Japan: Bank of Japan leaves its monetary policy unchanged in July
July 15, 2020
At its monetary policy meeting ending on 15 July, the Bank of Japan (BoJ) left its monetary policy unchanged as expected by most market analysts, after gradually but significantly loosening it since the beginning of the coronavirus pandemic. The BoJ likely made this decision so it could take stock of the effects of its recent easing measures on the fragile Japanese economy.
In terms of rates, the BoJ left the short-term policy rate on the current account balances of banks that it holds unchanged at minus 0.10%. The BoJ will also continue to not set an upper limit on the amount of Japanese government bonds (JGB) it will purchase in order to cap the 10-year JGB yield at around 0.00%.
On the asset purchasing side, the BoJ left its buying commitments unchanged, including those of exchange traded funds, Japanese real estate investment trusts, corporate paper and corporate bonds. The BoJ also committed to continue supporting the financing of businesses through its extensive and recently-expanded programs.
Also at the meeting, the BoJ released a new outlook report for the economy, showing it now forecasts the economy to shrink between 5.7% and 4.5% in FY 2020, down from its earlier forecast range of between minus 5.0% and minus 3.0%. The Bank forecasts core consumer prices to fall between 0.6% and 0.4% in FY 2020 (previous forecast range: -0.7% to -0.3%).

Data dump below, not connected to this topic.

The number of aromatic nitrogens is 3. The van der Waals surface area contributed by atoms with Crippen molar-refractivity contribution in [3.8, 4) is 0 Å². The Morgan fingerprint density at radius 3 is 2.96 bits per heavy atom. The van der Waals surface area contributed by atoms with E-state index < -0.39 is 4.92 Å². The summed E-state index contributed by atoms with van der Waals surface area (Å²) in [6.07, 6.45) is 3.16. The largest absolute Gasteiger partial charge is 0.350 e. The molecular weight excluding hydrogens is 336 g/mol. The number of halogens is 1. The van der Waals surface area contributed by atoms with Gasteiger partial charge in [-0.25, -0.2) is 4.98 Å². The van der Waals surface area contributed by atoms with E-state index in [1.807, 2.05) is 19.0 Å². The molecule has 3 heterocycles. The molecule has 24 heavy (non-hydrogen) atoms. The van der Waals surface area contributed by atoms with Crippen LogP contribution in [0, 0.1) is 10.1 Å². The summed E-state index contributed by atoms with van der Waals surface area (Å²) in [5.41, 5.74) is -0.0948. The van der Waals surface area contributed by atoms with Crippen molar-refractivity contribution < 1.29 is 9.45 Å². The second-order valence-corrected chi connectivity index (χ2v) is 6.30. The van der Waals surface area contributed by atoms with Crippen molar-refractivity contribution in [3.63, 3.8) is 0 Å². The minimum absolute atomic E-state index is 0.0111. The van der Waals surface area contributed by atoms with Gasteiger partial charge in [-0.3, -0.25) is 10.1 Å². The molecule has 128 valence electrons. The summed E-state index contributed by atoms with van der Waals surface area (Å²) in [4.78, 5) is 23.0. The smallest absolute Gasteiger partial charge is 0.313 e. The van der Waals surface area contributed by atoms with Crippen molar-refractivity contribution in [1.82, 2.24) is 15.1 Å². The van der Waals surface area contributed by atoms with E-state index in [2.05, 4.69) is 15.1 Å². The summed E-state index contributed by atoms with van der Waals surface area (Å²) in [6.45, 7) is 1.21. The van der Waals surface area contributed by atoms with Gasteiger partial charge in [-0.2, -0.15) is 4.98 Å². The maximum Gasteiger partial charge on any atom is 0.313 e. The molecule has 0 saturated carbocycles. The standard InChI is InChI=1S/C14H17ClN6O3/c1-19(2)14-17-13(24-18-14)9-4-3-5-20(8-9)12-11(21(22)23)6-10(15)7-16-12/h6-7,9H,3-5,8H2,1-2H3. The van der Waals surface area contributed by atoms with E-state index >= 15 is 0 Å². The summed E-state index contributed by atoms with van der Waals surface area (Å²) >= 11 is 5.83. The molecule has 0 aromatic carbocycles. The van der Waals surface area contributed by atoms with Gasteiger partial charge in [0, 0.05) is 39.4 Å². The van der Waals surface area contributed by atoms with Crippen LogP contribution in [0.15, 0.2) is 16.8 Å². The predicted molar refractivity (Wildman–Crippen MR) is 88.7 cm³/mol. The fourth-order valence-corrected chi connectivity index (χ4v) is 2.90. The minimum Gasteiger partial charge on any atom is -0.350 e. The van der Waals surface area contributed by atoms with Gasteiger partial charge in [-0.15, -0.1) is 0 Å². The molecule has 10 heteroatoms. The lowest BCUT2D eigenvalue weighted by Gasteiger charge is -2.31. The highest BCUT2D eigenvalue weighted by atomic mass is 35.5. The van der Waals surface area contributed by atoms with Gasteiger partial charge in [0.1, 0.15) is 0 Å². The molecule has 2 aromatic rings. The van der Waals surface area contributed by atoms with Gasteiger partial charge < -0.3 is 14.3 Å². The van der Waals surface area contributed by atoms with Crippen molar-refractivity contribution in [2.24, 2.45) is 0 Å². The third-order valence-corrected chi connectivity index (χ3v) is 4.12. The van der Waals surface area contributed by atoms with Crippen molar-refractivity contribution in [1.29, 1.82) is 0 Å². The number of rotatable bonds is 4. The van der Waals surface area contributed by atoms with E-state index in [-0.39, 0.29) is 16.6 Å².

Turning to the outlook for monetary policy, the BoJ stated: “For the time being, the Bank will closely monitor the impact of [Covid-19] and will not hesitate to take additional easing measures if necessary, and also it expects short- and long-term policy interest rates to remain at their present or lower levels.”
Takashi Miwa, chief Japan economist at Nomura, expanded: “In [its] ‘baseline scenario’ of the outlook for the economy and prices […] the BOJ maintained its view that inflation is likely to increase gradually toward its price stability target, but added the phrase ‘although it will take time.’ We think this is meant to tacitly imply that it is unlikely to abandon its current easing regime during the period covered by these forecasts.”
The next monetary policy meeting is set to end on 17 September.
Author: Edward Gardner, Economist